As happy as the Orioles are that rookie left-hander John Means was selected to represent them in the MLB All-Star Game on July 9 in Cleveland, the either-or nature that comes with choosing a player from the team with the worst record in baseball meant a candid level of disappointment that star outfielder Trey Mancini didn’t join him.
Mancini, who got the full weight of the team's promotional efforts during the fan-voting portion and ranks among the league leaders in several offensive categories, wasn't among the American League reserve outfielders announced Sunday to back up starters Mike Trout of the Los Angeles Angels and George Springer and Michael Brantley of the Houston Astros.
Reigning AL Most Valuable Player Mookie Betts and his Boston Red Sox teammate, J.D. Martinez, lead the outfield reserves, along with Tampa Bay Rays outfielder Austin Meadows and Texas Rangers slugger Joey Gallo.
"I'm disappointed," manager Brandon Hyde said. "I thought, and we all think, that Trey Mancini is an All-Star. I'm disappointed a little bit. I'm disappointed a lot, to be honest with you.
"I feel like he deserves to be on the team, and he's done everything he could. If you ask around the league, there's a lot of people that think he's an All-Star, and that was a tough conversation today also. I just feel like he should be on the team, and I hope this is motivation for our fans to get out and vote next year and get some of these Orioles in the game that deserve it."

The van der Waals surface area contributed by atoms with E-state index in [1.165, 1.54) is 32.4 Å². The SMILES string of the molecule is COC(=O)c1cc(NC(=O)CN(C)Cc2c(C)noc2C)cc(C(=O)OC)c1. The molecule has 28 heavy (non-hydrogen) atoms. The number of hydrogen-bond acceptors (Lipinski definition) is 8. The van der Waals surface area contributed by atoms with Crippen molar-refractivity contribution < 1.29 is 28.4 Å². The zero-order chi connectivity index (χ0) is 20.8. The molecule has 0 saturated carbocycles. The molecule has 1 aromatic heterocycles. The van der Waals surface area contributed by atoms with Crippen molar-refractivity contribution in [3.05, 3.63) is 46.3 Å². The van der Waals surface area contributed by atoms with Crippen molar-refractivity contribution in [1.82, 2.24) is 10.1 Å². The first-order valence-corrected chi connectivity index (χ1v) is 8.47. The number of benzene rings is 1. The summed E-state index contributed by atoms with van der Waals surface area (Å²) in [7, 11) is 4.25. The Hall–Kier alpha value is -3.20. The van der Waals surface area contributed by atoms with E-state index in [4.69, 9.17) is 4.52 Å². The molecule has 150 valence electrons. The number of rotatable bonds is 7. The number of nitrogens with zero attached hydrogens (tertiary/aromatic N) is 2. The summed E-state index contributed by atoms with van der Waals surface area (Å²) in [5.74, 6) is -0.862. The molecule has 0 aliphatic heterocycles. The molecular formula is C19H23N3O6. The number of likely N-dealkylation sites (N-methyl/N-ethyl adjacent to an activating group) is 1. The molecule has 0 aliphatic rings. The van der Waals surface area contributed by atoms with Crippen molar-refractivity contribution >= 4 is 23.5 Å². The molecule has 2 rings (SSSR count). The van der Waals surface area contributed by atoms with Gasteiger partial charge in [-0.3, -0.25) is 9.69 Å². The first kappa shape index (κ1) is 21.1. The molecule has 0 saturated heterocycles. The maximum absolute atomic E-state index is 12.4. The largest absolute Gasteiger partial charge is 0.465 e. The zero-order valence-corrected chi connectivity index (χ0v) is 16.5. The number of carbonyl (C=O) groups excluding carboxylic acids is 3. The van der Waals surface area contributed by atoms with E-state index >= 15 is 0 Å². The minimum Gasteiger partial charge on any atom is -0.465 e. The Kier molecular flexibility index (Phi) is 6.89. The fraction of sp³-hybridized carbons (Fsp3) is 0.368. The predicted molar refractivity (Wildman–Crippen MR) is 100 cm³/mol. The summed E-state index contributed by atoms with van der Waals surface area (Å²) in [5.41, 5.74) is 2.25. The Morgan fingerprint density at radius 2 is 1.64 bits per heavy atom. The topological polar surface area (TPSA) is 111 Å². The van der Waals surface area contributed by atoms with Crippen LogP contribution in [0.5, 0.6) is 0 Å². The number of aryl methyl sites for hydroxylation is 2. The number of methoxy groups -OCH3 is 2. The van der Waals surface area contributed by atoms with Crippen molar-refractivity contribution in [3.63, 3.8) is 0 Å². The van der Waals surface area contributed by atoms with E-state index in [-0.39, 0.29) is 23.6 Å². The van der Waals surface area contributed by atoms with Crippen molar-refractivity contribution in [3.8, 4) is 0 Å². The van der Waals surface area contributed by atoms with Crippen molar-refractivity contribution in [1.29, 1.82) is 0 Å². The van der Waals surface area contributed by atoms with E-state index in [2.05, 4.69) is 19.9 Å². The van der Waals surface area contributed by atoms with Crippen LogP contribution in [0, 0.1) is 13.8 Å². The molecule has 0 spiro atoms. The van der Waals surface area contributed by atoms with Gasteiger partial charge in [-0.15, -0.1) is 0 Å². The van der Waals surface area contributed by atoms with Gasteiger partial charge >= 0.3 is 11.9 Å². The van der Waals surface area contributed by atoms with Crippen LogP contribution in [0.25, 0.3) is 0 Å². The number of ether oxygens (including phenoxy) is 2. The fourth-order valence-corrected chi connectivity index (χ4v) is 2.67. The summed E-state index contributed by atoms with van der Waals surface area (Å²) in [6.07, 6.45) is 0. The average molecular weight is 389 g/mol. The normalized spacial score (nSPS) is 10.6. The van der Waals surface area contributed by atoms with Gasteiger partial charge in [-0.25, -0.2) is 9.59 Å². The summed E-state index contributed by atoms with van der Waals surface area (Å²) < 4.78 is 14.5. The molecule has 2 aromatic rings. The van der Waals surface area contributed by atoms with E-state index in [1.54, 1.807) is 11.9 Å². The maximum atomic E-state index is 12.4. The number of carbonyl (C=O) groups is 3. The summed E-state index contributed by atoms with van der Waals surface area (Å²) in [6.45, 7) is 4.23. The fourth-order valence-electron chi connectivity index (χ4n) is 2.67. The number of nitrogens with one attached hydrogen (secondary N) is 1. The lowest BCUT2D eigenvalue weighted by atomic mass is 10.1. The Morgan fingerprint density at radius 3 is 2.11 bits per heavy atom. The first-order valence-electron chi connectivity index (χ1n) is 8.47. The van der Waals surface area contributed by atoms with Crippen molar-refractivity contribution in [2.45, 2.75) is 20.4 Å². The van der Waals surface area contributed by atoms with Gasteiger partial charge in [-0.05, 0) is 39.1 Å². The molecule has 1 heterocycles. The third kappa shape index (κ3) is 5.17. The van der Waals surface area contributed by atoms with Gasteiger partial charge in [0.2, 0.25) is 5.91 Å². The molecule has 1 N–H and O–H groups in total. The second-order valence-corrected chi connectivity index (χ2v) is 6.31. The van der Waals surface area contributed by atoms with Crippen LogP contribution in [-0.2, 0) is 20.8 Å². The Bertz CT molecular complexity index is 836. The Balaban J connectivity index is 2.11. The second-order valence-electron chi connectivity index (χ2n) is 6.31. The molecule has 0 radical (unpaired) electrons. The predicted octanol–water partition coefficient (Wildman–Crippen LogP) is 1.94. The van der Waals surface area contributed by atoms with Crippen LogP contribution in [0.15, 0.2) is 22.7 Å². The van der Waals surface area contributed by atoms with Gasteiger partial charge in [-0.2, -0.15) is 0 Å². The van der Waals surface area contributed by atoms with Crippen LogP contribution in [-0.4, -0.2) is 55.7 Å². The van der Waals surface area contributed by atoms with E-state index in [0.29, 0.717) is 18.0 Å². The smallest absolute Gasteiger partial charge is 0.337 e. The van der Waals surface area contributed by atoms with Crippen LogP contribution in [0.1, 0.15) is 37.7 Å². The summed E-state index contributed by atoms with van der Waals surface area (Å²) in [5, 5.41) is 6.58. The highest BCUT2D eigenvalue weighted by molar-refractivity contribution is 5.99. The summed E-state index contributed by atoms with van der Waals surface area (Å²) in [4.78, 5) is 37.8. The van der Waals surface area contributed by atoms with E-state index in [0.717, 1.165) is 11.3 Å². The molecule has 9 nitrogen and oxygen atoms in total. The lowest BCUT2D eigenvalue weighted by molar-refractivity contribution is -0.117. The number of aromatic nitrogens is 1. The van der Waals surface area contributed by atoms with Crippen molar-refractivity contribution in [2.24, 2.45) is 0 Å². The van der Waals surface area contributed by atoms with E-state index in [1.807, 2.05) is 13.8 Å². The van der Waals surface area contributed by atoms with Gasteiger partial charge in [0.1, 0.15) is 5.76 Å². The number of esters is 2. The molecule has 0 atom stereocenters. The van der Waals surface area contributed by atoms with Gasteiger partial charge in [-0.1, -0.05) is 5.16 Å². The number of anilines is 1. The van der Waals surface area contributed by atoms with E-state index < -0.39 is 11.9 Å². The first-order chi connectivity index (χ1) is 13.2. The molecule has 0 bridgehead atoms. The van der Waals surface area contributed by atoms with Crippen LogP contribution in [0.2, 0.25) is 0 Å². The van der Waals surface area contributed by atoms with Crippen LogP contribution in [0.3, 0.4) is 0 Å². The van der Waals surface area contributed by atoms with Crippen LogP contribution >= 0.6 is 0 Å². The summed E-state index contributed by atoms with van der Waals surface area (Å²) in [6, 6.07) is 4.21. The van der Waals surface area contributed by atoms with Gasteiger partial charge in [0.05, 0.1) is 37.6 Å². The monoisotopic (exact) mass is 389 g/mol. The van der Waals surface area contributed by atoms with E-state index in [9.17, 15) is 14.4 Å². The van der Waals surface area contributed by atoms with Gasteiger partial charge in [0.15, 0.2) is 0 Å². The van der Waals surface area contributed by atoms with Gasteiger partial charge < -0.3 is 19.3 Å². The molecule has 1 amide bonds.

Mancini finished outside the top nine in the new "primary" voting system and thus was not eligible for the final vote for starters. He was certainly qualified, however.
By traditional stats, Mancini was among the offensive leaders in the AL. His batting average of .302 entering Sunday was eighth among qualifiers in the AL and second among outfielders to Brantley.
Mancini's .907 OPS, tied for 10th in the league, was third among outfielders behind Trout and Martinez. His 17 home runs were tied for 18th, and his 19 doubles were tied for 14th.
Advanced stats were just as kind. Entering Sunday night, his wRC+ (weighted runs created) of 136 was tied for eighth-best in the league among qualifiers, and second-best among outfielders behind Trout.
Even with the disappointment, and the consolation that he could be named as a replacement if one of the AL players is not be able to participate, Means said Mancini was among the first players to come to his locker and give him a congratulatory hug.
"I really think Trey is an All-Star, too," Means said. "He's everything an All-Star can be, and I wish he could join me going. He was, I think, one of the first people to come up and give me a hug, and he's really, really happy for me. But that guy is exactly what an All-Star should be."
Baltimore Sun reporter Giana Han contributed to this article.